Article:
I have lurked for a long time on many, many forums and blogs devoted to Original and Advanced Dungeons & Dragons, and I have gained a treasure trove of great ideas, gaming tips, and techniques. I've watched discussions, edition wars, and realignments of gaming communities and it's all been fascinating.
I never paid any attention to the net before a few years ago, and I thought, like I've found that many others did, that I was just about the last Old Guard D&D player left. It was a revelation to me the first time I realized that guy posting as Colonel Playdough was Gary Gygax!
"Holy crap!" said I, "That's Gary Gygax!", My wife was unmoved.
One of the more interesting discussions to me has been the ongoing war over D&D art, old vs new, this style vs that one.
As you might expect from the blog title, I don't much care for contemporary game art. Glossy paper and anime styling cues leave me cold.
The illustration at the top of this entry is a piece by Virgil Finlay from a story called, The Lost Door. It was done in 1936 for the pulps. The fiction of the pulps and earlier works was the basis on which The Game was founded. I think of alot of this art as preD&D art.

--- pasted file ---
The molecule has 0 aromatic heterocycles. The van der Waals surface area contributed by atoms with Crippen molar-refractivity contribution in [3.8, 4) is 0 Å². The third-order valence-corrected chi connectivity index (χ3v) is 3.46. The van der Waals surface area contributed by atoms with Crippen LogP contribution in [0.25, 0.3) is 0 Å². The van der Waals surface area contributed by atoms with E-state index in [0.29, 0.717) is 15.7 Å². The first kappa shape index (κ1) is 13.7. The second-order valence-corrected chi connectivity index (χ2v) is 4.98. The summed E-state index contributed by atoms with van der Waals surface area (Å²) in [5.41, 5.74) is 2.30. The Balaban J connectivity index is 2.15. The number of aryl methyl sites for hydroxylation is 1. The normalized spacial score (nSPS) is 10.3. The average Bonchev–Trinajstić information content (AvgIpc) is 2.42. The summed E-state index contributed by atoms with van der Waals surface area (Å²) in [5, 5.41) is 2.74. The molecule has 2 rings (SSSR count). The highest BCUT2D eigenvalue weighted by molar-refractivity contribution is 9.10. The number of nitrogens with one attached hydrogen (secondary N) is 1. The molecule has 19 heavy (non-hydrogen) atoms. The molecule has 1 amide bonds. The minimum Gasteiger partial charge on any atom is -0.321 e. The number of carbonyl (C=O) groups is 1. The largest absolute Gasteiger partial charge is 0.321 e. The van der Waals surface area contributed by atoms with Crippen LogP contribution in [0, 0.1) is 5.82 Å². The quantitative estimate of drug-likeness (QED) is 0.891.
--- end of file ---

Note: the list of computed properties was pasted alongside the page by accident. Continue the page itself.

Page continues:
I'm posting a few black and white illustrations here to start with, I'm sort of e-challenged, but when I work out how to do it, I'll but up big scans.
When I look at that picture, my old school eyes see, three fighters, a female magic user, and a female cleric, plus some hentchmen. I've never actually read the story the image illustrates, but as far as game inspiration goes, it doesn't matter.
Going back to before the beginning of the hobby to see what inspired it in the first place will refire your mind furnace with new possibilities, then let your players beware!
a handout for raw recruits
13 hours ago